Courtney Spence on How to Make Student Filmmakers Non-Profit Advocates

In Chapter 13 of 16 in her 2011 Capture Your Flag interview, non-profit founder and executive Courtney Spence shares how to leverage the passion of college student program participants to help non-profits non-governmental organizations (NGOs) thrive. Spence notes how student energy and enthusiasm complements a sense of mission and purpose working with the NGOs, ultimately becoming a champion or advocate of the cause. Spence is founder and executive director of Students of the World, a non-profit that partners with passionate college students to create new media to highlight global issues and the organizations working to address them. Spence graduated with a BA in History from Duke University.


Erik Michielsen:  How has the college student perspective advanced the cause of your NGO program partners?

Courtney Spence:  I think one of the really wonderful things about working with college students is this ‘can do’ spirit and this sense of optimism and a real desire to contribute. You know, college is a time where you are being inspired consistently through courses, through new friendships, through professors, through internships.  At its best college is, you know, it’s four years of incredible inspiration and stimulation in ways that – and challenging you to think in ways that you haven’t thought before. 

So when you take people that are in this moment in time, in their growth as a person that we’re they’re, you know, they’re able to apply things that they learned in theater class to what they’re, you know, learning in their public policy class, in ways that they wouldn’t have seen overlap, they’re seeing it, and when you apply that kind of person and throw them into a program where their whole purpose is to go listen, partake in stories, and then kind of regurgitate those in ways that can make a difference.  It’s a perfect match because what happens is these students come in, they are willing to rough it.  Will sleep in barns.  Will sleep on floors.  I wanna work with the family.  I wanna plant beans.  Just throw me, I will do anything.  I wanna learn.  I wanna be a part of this.  And there is just this sheer enthusiasm and energy, and then yet, there’s a real sense of like mission and purpose, and here is what we’re here to do.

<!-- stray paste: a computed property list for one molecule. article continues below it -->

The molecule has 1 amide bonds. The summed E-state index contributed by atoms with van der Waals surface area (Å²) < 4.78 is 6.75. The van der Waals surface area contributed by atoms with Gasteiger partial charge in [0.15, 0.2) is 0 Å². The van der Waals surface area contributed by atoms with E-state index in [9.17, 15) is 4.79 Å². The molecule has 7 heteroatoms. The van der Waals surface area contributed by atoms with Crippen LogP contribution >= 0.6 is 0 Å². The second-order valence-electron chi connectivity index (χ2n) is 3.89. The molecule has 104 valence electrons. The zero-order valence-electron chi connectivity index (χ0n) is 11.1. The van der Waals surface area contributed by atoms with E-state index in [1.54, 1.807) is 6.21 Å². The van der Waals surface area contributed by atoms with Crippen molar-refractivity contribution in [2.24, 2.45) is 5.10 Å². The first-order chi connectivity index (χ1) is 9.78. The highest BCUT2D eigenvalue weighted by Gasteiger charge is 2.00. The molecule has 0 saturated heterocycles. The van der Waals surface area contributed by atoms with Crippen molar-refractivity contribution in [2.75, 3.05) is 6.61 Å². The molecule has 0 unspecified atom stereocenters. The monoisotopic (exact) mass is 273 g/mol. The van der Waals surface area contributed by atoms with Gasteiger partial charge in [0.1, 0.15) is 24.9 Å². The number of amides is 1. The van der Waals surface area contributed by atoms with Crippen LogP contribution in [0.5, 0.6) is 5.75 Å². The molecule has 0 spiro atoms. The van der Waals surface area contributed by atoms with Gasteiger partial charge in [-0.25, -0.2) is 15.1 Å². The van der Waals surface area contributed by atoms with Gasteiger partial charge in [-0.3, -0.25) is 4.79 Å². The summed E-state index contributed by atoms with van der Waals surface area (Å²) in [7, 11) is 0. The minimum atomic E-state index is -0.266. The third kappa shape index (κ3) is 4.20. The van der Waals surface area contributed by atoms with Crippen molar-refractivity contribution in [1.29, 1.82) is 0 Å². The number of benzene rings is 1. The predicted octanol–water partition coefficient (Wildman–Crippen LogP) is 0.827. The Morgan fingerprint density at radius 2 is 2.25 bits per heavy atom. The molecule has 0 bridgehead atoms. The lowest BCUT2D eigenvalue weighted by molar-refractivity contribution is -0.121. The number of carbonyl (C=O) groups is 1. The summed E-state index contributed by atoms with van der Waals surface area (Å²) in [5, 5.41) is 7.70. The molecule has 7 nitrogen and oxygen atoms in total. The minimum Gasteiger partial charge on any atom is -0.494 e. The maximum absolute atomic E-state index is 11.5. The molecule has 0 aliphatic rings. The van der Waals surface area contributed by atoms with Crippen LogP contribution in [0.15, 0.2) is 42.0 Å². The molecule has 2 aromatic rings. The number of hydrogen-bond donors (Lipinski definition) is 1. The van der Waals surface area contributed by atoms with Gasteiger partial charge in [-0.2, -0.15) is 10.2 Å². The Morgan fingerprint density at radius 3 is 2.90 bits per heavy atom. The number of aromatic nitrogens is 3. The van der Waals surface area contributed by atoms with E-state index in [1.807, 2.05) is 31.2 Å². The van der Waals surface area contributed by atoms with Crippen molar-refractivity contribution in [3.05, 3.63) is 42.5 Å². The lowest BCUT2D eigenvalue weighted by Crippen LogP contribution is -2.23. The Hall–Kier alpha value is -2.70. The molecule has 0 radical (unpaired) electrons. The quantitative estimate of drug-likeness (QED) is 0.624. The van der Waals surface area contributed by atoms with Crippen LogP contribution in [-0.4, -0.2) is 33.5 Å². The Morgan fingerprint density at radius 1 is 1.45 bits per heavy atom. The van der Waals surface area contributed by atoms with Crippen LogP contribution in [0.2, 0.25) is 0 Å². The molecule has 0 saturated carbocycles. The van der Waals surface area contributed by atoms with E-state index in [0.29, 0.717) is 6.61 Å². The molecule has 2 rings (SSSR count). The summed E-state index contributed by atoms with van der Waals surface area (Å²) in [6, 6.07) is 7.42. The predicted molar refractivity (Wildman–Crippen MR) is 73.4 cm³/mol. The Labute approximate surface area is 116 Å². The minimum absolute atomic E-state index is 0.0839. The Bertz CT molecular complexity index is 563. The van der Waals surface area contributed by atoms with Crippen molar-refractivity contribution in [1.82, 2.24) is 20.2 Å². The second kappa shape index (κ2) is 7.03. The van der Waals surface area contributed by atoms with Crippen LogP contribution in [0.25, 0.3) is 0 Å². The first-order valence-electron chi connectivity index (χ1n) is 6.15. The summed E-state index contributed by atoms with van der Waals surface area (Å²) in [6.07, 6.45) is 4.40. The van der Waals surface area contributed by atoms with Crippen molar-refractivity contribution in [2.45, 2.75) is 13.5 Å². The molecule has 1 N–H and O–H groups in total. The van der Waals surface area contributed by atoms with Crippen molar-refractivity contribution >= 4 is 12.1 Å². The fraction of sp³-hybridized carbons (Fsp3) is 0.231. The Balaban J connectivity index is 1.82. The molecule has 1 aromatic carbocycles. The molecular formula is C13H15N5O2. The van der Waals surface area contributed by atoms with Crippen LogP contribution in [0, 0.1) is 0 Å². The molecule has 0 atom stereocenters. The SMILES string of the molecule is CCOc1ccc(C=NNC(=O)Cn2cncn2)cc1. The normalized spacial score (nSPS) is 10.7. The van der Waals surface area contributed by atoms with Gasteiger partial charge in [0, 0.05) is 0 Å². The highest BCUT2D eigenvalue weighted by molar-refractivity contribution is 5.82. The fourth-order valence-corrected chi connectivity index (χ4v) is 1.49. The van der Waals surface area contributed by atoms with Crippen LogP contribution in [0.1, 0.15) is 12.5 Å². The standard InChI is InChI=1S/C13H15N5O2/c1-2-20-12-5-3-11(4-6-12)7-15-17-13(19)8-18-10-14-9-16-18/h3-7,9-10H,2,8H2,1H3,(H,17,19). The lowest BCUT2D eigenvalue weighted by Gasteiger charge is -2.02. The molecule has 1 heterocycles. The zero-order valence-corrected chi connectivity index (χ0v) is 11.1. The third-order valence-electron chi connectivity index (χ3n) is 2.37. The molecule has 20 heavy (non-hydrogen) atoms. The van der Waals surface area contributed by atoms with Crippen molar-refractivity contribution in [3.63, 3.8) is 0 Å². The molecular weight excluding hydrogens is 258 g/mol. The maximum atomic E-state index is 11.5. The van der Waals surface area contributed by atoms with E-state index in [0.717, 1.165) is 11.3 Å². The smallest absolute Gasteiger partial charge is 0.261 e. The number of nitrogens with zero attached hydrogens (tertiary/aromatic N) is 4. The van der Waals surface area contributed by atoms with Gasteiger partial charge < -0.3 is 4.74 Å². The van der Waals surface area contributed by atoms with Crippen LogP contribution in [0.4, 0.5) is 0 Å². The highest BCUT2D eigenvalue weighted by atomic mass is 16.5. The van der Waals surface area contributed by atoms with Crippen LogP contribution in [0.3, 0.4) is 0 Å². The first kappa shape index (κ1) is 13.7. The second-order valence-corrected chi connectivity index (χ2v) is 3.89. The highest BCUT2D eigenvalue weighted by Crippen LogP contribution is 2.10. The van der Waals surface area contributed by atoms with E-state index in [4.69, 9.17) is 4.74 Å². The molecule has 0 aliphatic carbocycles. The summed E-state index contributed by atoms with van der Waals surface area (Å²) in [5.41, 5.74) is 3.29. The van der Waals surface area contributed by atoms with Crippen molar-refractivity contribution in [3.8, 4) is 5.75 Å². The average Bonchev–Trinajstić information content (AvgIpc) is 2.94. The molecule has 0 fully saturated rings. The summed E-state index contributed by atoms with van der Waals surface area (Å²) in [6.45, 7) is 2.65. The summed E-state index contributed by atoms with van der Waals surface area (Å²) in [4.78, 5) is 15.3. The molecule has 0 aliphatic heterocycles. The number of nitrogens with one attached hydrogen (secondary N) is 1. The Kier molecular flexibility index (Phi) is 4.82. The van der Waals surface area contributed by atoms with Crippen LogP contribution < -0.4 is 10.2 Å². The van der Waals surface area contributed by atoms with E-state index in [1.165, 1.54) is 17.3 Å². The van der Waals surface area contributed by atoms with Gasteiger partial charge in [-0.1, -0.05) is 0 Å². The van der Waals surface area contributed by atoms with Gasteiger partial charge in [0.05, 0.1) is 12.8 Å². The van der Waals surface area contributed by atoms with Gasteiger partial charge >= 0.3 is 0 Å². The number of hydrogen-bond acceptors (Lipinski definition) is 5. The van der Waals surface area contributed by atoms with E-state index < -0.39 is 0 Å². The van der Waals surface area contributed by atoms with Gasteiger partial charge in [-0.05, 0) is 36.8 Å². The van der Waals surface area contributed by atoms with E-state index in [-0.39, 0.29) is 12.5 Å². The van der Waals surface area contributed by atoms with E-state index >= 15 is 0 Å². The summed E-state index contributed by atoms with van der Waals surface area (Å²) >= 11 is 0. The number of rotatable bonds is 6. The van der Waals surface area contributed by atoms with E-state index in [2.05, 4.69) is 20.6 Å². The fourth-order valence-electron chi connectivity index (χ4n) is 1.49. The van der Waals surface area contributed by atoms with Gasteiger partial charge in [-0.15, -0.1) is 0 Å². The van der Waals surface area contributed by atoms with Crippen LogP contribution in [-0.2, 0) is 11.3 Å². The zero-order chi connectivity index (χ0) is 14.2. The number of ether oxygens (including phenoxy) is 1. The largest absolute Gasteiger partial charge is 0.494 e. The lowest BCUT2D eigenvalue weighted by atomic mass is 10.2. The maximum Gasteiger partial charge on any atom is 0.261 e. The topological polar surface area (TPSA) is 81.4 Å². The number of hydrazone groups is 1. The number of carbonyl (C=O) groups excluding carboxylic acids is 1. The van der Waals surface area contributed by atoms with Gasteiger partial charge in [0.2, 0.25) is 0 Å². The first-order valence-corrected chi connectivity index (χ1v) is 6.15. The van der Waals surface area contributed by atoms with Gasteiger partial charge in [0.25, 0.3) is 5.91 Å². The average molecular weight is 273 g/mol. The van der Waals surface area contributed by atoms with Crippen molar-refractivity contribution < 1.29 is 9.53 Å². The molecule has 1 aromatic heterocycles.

But what happens is, you know, the relationships that I have seen that our students have forged with the organizations and the individuals on the ground are really, really profound because, you know, they’re not worried about a gazillion other things that they have to do.  More often than not, they know more about the organizations than a lot of the volunteers and staff that they’ll meet on the ground because, for three months, they have been so excited in preparing and reading everything that they can get their hands on. 

So what we’re able to do for our organization is to say we’re not just sending you a team to come in for a week and do, you know, a five-minute video for you, we’re sending you seven, very optimistic, very energetic, very talented creative young people that wanna come in and more or less dedicate a year of their life to your organization, to understanding it, to telling your stories, and then being a champion and advocate for your cause, and that’s not found many other places, and, you know, we’re lucky that we’re able to do that because, you know, this is how Students of the World started.  It has been a very organic growth as an organization, but that, I think, is something that we’re able to give to our organizations that I really only in the past year have started to really appreciate.